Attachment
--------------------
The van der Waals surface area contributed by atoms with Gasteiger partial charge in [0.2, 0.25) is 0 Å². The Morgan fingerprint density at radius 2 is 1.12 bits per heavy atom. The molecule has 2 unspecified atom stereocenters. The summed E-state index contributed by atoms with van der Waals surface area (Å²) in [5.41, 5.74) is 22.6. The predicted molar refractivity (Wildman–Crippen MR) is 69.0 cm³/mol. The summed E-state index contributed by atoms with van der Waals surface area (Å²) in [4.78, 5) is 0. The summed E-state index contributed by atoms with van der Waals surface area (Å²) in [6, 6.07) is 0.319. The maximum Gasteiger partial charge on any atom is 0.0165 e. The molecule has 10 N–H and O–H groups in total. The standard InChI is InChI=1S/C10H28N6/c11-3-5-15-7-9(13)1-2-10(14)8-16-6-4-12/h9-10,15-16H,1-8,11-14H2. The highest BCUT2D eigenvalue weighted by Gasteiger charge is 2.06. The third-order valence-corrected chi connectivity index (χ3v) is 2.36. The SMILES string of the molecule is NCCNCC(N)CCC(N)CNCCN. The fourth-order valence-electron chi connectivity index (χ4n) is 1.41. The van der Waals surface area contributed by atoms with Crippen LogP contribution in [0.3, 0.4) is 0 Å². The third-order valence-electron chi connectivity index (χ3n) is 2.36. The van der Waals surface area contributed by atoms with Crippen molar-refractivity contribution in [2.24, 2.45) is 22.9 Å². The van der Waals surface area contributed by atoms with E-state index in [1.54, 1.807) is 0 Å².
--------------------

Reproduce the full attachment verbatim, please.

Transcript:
The van der Waals surface area contributed by atoms with Gasteiger partial charge in [0.2, 0.25) is 0 Å². The Morgan fingerprint density at radius 2 is 1.12 bits per heavy atom. The molecule has 2 unspecified atom stereocenters. The summed E-state index contributed by atoms with van der Waals surface area (Å²) in [5.41, 5.74) is 22.6. The predicted molar refractivity (Wildman–Crippen MR) is 69.0 cm³/mol. The summed E-state index contributed by atoms with van der Waals surface area (Å²) in [4.78, 5) is 0. The summed E-state index contributed by atoms with van der Waals surface area (Å²) in [6, 6.07) is 0.319. The maximum Gasteiger partial charge on any atom is 0.0165 e. The molecule has 10 N–H and O–H groups in total. The standard InChI is InChI=1S/C10H28N6/c11-3-5-15-7-9(13)1-2-10(14)8-16-6-4-12/h9-10,15-16H,1-8,11-14H2. The highest BCUT2D eigenvalue weighted by Gasteiger charge is 2.06. The third-order valence-corrected chi connectivity index (χ3v) is 2.36. The SMILES string of the molecule is NCCNCC(N)CCC(N)CNCCN. The fourth-order valence-electron chi connectivity index (χ4n) is 1.41. The van der Waals surface area contributed by atoms with Crippen LogP contribution in [0.3, 0.4) is 0 Å². The third-order valence-electron chi connectivity index (χ3n) is 2.36. The van der Waals surface area contributed by atoms with Crippen molar-refractivity contribution in [2.24, 2.45) is 22.9 Å². The van der Waals surface area contributed by atoms with E-state index in [1.54, 1.807) is 0 Å².